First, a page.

Nanny is a graphical parental control tool developed for Guadalinex, a Linux desktop distribution derived from Ubuntu and developed and maintained by the regional government of Andalucía, Spain. Linux Mint has a graphical parental control called mintNanny, but compared to Nanny, it is very primitive. The only distribution I am aware that has an advanced, graphical parental control tool is Mandriva. Ubuntu does not have a (graphical) parental control tool.
If you need an advanced parental control on Ubuntu, Debian or any other Linux distribution derived from them, Nanny is, therefore, your best option. Since it is a custom administrative tool developed for Gaudalinex, you won’t find it in the default repository of any other distribution that does not share the same application base with it. So how do you install it on Ubuntu, Mint, Debian, etc?
Very easy. All that is required is to point your package manager to Guadalinex’s repository, update the package database, then install it from your distribution’s Software Center, Synaptic package manager, or from a shell terminal. That’s the summary. Details follow:
- Add Guadalinnex’s repository – The easiest method of doing this is from a shell terminal. So open a terminal from Applications > Accessories > Terminal, and type in sudo add-apt-repository ppa:guadalinex-members/ppa. An example is shown in the image below.
- Update the Package Database – to update the package database, just type sudo apt-update.
- Install Nanny – You may then install Nanny by typing sudo apt-get install nanny, or use Synaptic package manager or your distribution’s Software Center. Search for “nanny” or “parental.”
After installation, you’ll find an entry for Nanny in System > Administration > Parental Control. There’ll also be an entry for the Blacklists admin tool in System > Administration > Blacklists.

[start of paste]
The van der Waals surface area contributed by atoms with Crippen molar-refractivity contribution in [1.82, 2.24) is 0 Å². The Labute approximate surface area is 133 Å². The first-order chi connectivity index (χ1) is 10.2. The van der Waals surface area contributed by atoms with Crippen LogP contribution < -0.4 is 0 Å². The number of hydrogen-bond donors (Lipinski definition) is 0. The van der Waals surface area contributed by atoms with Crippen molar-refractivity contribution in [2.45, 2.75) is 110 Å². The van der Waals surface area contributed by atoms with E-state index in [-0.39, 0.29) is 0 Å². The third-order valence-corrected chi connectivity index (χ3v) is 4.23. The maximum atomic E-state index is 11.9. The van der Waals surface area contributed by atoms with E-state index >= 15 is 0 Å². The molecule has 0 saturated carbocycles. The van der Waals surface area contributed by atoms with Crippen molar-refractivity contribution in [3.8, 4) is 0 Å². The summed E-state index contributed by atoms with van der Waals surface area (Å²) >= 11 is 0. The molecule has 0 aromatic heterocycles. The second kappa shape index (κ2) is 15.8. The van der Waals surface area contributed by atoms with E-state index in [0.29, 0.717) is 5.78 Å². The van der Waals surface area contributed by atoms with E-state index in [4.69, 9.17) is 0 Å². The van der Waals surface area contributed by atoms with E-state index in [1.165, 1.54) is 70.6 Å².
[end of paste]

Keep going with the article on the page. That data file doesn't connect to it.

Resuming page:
When launched, Nanny requires admin privileges to setup. Click on the icon shown in the lower left corner of Nanny, and authenticate as requested.
The default interface of Nanny is shown below. It’s basically a weekly calendar, with the names of the users on the system in the left panel. Each hour of the day is represented by a rectangle. A green-colored rectangle means access is permitted for that hour. Otherwise, it’s red. It’s possible to configure access control for half-hour periods. In such cases, only a half of the rectangle would be red and the other half green.
Access control may be configured for use of the computer, or just for specific applications, like email clients, instant messaging clients, or for the Web browser. The image below shows access control configured for usage of the computer. You can see that for Tuesday, the kid has been denied access. What did he do to deserve that?
He must have done something pretty bad because on that day, Tuesday, the kid will not be able to use the computer. He will be able to log in, but any attempt to use an application will disable the system, with an explanatory message displayed on the screen. Nanny will actually give him the option to use the computer for 5 minutes. Once that grace time is up, access will be completely denied. Nanny is a very powerful tool.
Web content filtering is one of the most powerful features of Nanny. You can specify specific urls that you want to deny a user access to. You may also deny usage of the Web browser for specific hours of the day or for specific days of the week.
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